• L. Journ. 476. 479. 481. 496, 497.505. 509, 510. 513, 514. 516. 520,521. 537. C. Journ. March 27, App. 1.7, 8. 12. 14. Burnet, ii. 197. Reresby, 84-86.
+ In consequence of repeated addresses, Oates and Bedloe were not only lodged and boarded at the public charge, they also received large sums of money; Bedloe, in particular, the reward of 5001. promised for the discovery of the murderers of Godfrey. In the Appendix I shall give the bills of expenses delivered in by these men ; by Oates on the Ilth, by Bedloe on the 15th of February. That by Oates amounted to 6781. 12s.6d., that by Bedloe to 2131. When the reader has perused them, he will be at a lose which to admire the most, the impudence of these impostors, or the credulity of the men who condescended to be their dupes. Oates charged the nation 501. for a pretended manuscript of the Alexandrine copy of the Septuagint, which he alleged that he had given to the jesuits in order to win their confidence! See note (A).
from employment of all protestants who suffered any of their children to be educated in the catholic faith. Both houses again declared that there had existed, and did exist, a horrid and treasonable conspiracy, contrived by those of the popish religion, for the murdering of the king, the subverting of protestantism, and the ruin of the ancient government of the kingdom ; and, the more to inflame the passions of the people, it was ordered that this vote should be prefixed to the public form of prayer appointed to be read on the day of the national fast. So general, indeed, was the infatuation, so violent were the antipathies of those who partook of it, that even the few who doubted or disbelieved the existence of the plot, concluded “ that it must of necessity be pursued as if it were true, whether it were so or not; and that, without the king's uniting with his people on this point, he would never grow into ease at home, or consideration abroad *.
The articles of impeachment against the catholic peers in the Tower were at length forwarded by the hands of
lord Russell to the house of lords. This instrument April charged them, that
, in union with cardinal Howard, the provincial of the jesuits, and a number of persons, whose names were mentioned, they had conspired to imprison, depose, and murder the king, and to reduce the kingdom under the tyranny of the pope ; and that for this purpose they had employed persons to take his majesty's life, had provided men and arms, had corresponded with other conspirators beyond the sea, had accepted commissions from the pope, had caused their priests to adıninister
oaths of secrecy, and had incited their adherents to 15. assassinate sir Edmondbury Godfrey. The lord Petre
pleaded at once that he was not guilty; the others that they could not be expected to answer a charge so general and uncertain, which specified neither the times when, nor the places where, the offences were supposed to be committed, and which consequently, by keeping them in ignorance, disabled them from providing witnesses, or
Temple, ii. 491.
CONVICTION OF READING.
preparing their defence. That there was much reason in this objection, can hardly be denied : but the commons pronounced it an evasion, and resolved to demand judgment against the four lords unless they put in a different answer. They deemed it prudent to yield, and,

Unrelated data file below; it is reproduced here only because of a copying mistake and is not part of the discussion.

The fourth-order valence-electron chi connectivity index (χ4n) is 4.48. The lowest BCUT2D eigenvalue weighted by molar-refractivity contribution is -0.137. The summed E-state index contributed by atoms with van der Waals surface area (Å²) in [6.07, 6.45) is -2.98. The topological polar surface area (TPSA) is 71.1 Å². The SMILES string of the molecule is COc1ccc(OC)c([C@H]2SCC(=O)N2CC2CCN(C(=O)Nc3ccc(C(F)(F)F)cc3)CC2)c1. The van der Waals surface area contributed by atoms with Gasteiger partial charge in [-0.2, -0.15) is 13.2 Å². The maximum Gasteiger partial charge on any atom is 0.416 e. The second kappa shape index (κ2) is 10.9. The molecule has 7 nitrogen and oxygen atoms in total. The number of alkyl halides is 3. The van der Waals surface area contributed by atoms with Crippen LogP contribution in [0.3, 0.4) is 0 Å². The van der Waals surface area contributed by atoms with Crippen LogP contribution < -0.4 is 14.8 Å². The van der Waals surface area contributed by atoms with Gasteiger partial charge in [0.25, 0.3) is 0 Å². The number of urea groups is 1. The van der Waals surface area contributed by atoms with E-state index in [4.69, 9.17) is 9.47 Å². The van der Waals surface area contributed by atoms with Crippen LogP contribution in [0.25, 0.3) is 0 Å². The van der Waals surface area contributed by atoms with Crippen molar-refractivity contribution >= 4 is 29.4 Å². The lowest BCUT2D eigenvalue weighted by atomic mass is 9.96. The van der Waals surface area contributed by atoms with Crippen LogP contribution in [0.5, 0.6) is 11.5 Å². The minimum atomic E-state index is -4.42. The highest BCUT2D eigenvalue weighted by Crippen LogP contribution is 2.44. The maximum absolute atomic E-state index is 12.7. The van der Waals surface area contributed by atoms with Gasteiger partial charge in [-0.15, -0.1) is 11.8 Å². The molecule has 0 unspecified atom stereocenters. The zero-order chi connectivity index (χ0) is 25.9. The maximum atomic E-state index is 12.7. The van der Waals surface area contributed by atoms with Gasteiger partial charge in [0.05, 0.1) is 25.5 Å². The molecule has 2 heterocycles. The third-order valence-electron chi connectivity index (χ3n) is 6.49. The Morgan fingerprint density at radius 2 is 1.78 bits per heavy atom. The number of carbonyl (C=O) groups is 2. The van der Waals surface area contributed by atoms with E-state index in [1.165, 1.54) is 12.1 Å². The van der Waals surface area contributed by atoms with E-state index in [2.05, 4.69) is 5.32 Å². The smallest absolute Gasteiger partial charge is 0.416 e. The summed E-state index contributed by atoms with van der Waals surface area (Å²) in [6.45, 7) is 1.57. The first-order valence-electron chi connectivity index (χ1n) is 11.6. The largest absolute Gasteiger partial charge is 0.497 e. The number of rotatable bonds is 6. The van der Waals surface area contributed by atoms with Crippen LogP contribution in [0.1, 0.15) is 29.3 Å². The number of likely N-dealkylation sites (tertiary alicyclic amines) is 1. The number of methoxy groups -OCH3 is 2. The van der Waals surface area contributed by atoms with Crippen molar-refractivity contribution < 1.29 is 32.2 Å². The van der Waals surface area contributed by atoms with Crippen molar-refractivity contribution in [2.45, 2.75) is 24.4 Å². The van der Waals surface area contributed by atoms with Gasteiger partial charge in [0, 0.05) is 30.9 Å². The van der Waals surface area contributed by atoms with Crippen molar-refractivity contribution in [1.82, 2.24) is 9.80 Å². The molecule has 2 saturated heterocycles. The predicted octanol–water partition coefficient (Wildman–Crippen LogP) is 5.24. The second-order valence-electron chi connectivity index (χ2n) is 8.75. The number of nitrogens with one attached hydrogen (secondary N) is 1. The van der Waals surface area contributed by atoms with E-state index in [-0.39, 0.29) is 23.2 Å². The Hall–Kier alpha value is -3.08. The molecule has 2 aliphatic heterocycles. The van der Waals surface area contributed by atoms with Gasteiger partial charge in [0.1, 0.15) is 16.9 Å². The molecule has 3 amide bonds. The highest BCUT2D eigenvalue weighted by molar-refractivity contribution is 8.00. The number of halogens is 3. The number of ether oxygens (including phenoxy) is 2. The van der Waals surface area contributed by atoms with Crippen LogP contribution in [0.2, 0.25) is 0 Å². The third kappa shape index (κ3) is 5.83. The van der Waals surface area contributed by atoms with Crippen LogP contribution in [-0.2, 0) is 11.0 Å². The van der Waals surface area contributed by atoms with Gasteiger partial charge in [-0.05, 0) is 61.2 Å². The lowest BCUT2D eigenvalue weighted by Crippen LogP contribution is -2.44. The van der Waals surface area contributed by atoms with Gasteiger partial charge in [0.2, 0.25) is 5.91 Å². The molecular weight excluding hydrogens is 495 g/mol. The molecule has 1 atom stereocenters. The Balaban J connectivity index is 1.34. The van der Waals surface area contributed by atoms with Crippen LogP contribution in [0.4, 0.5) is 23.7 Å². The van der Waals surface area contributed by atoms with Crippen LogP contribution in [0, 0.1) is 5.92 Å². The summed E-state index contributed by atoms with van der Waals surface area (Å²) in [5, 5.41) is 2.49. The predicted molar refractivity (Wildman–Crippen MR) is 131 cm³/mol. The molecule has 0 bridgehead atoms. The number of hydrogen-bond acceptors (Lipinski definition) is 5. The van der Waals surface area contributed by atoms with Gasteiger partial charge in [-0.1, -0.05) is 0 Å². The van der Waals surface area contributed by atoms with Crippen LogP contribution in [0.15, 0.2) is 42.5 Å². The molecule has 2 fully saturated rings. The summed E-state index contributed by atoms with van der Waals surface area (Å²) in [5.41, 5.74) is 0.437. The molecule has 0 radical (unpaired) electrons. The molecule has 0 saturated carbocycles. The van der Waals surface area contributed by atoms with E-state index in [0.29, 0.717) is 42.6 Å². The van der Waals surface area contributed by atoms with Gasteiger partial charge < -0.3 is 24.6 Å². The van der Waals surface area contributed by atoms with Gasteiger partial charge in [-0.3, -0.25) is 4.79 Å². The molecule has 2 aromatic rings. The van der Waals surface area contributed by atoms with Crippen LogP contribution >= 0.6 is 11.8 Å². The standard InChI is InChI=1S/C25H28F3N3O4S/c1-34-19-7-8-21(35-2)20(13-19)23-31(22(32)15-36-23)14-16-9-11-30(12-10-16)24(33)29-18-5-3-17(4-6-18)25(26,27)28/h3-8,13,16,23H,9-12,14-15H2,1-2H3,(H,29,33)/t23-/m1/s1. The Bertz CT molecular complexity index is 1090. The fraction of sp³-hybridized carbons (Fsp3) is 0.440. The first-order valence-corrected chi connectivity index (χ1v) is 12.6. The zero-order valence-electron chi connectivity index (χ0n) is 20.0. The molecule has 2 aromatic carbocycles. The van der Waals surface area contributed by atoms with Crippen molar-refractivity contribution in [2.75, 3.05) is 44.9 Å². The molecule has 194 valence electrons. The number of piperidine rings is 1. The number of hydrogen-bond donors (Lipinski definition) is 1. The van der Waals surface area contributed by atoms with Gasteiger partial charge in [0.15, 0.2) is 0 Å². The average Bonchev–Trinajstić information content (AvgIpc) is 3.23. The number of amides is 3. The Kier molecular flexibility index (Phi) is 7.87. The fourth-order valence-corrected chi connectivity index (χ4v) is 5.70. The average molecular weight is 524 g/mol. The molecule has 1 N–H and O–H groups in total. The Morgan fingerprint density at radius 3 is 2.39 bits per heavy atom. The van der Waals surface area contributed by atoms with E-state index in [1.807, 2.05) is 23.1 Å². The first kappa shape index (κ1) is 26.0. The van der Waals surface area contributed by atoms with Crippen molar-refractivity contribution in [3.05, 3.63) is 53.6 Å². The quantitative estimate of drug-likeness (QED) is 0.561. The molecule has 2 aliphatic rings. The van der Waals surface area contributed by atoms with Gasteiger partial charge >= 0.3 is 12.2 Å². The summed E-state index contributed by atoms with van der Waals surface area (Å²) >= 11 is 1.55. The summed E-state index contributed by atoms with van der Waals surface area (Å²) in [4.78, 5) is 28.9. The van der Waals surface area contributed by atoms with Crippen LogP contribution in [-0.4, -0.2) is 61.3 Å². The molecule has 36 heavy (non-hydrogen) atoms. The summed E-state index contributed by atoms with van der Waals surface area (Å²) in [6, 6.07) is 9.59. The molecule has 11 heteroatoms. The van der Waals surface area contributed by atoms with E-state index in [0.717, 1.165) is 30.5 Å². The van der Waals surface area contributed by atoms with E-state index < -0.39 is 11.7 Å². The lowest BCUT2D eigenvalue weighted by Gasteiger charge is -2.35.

25. saving to themselves the benefit of exception to the generality, uncertainty, and insufficiency of the articles, severally pleaded not guilty *.
On the preceding day had been tried, under a special 24. commission, and at the request of the house of commons, Nathaniel Reading, a protestant barrister, once secretary to Massaniello in the celebrated insurrection at Naples, but now practising the law in London. He was acquainted with Bedloe, had often given him the benefit of his advice, and occasionally supplied him with money. In Trinity term he had been employed in procuring the discharge on bail of several among the prisoners on account of the plot, and after the dissolution had been consulted on the same subject by some of the lords in the Tower. In a private conversation between Reading and Bedloe it was suggested (but from which of the two the suggestion originated is uncertain) that, in consideration of an adequate reward, the informer might pare down the evidence which he had already given, so as to render it insufficient to convict the accused of treason. For this purpose, Reading, with the concurrence of Bedloe, wrote out an amended form of testimony to be produced on the trial, took it with them to the Tower, and on his return delivered it to his associate. But that associate had previously betrayed him to the committee of inquiry : witnesses had been concealed to overhear their discourse, and the paper in his writing was instantly, but secretly, transferred to the custody of a third person . The fact could not be denied · Reading sought
• C. Journ. App. 3. 23. L. Journ. 500.517. 521. 535.542. + This account is taken from the evidence at the trial ; but Reading, after he had stood in the pillory, presented a petition to the king, stating that he had been employed by Bedloe to draw up his pardons, that by free conversation with him he discovered not only his practices against inpo